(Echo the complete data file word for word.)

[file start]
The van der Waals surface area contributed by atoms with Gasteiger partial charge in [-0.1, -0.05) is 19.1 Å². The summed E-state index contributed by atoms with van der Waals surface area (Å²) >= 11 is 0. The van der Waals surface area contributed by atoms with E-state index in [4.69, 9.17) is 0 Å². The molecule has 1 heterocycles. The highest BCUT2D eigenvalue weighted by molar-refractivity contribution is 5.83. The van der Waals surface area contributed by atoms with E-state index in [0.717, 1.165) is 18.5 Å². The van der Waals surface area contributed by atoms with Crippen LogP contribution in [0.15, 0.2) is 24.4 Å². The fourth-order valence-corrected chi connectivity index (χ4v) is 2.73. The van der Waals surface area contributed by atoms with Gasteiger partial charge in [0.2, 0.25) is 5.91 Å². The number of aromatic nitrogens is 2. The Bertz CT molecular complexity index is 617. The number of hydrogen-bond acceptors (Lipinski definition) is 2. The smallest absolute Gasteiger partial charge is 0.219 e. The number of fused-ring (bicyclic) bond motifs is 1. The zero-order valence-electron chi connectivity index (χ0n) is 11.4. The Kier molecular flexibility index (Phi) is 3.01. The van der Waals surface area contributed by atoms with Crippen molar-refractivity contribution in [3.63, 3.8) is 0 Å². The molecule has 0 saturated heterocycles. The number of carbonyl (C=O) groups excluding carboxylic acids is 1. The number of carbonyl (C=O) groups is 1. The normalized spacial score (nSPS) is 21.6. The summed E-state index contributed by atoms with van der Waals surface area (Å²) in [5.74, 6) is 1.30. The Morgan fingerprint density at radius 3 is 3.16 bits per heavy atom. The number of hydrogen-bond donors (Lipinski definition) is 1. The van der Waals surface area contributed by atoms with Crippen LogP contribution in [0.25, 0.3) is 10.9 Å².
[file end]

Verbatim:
The van der Waals surface area contributed by atoms with Gasteiger partial charge in [-0.1, -0.05) is 19.1 Å². The summed E-state index contributed by atoms with van der Waals surface area (Å²) >= 11 is 0. The van der Waals surface area contributed by atoms with E-state index in [4.69, 9.17) is 0 Å². The molecule has 1 heterocycles. The highest BCUT2D eigenvalue weighted by molar-refractivity contribution is 5.83. The van der Waals surface area contributed by atoms with E-state index in [0.717, 1.165) is 18.5 Å². The van der Waals surface area contributed by atoms with Crippen LogP contribution in [0.15, 0.2) is 24.4 Å². The fourth-order valence-corrected chi connectivity index (χ4v) is 2.73. The van der Waals surface area contributed by atoms with Gasteiger partial charge in [0.2, 0.25) is 5.91 Å². The number of aromatic nitrogens is 2. The Bertz CT molecular complexity index is 617. The number of hydrogen-bond acceptors (Lipinski definition) is 2. The smallest absolute Gasteiger partial charge is 0.219 e. The number of fused-ring (bicyclic) bond motifs is 1. The zero-order valence-electron chi connectivity index (χ0n) is 11.4. The Kier molecular flexibility index (Phi) is 3.01. The van der Waals surface area contributed by atoms with Crippen molar-refractivity contribution in [3.63, 3.8) is 0 Å². The molecule has 0 saturated heterocycles. The number of carbonyl (C=O) groups excluding carboxylic acids is 1. The number of carbonyl (C=O) groups is 1. The normalized spacial score (nSPS) is 21.6. The summed E-state index contributed by atoms with van der Waals surface area (Å²) in [5.74, 6) is 1.30. The Morgan fingerprint density at radius 3 is 3.16 bits per heavy atom. The number of hydrogen-bond donors (Lipinski definition) is 1. The van der Waals surface area contributed by atoms with Crippen LogP contribution in [0.25, 0.3) is 10.9 Å².